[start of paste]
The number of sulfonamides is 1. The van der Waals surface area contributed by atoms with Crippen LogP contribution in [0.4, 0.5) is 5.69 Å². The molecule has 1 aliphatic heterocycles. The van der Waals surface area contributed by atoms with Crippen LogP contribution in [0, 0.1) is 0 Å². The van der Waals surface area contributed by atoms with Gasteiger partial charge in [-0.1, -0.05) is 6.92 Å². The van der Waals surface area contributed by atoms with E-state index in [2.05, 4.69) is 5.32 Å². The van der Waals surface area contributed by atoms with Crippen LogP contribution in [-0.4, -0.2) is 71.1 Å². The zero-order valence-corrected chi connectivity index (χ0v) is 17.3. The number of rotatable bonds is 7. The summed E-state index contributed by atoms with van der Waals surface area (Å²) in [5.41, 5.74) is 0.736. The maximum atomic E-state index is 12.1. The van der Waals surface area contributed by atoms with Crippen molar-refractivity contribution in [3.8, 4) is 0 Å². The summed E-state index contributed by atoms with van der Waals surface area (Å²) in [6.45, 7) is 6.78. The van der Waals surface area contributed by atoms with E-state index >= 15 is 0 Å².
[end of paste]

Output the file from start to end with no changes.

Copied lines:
The number of sulfonamides is 1. The van der Waals surface area contributed by atoms with Crippen LogP contribution in [0.4, 0.5) is 5.69 Å². The molecule has 1 aliphatic heterocycles. The van der Waals surface area contributed by atoms with Crippen LogP contribution in [0, 0.1) is 0 Å². The van der Waals surface area contributed by atoms with Gasteiger partial charge in [-0.1, -0.05) is 6.92 Å². The van der Waals surface area contributed by atoms with E-state index in [2.05, 4.69) is 5.32 Å². The van der Waals surface area contributed by atoms with Crippen LogP contribution in [-0.4, -0.2) is 71.1 Å². The zero-order valence-corrected chi connectivity index (χ0v) is 17.3. The number of rotatable bonds is 7. The summed E-state index contributed by atoms with van der Waals surface area (Å²) in [5.41, 5.74) is 0.736. The maximum atomic E-state index is 12.1. The van der Waals surface area contributed by atoms with Crippen molar-refractivity contribution in [3.8, 4) is 0 Å². The summed E-state index contributed by atoms with van der Waals surface area (Å²) in [6.45, 7) is 6.78. The van der Waals surface area contributed by atoms with E-state index >= 15 is 0 Å².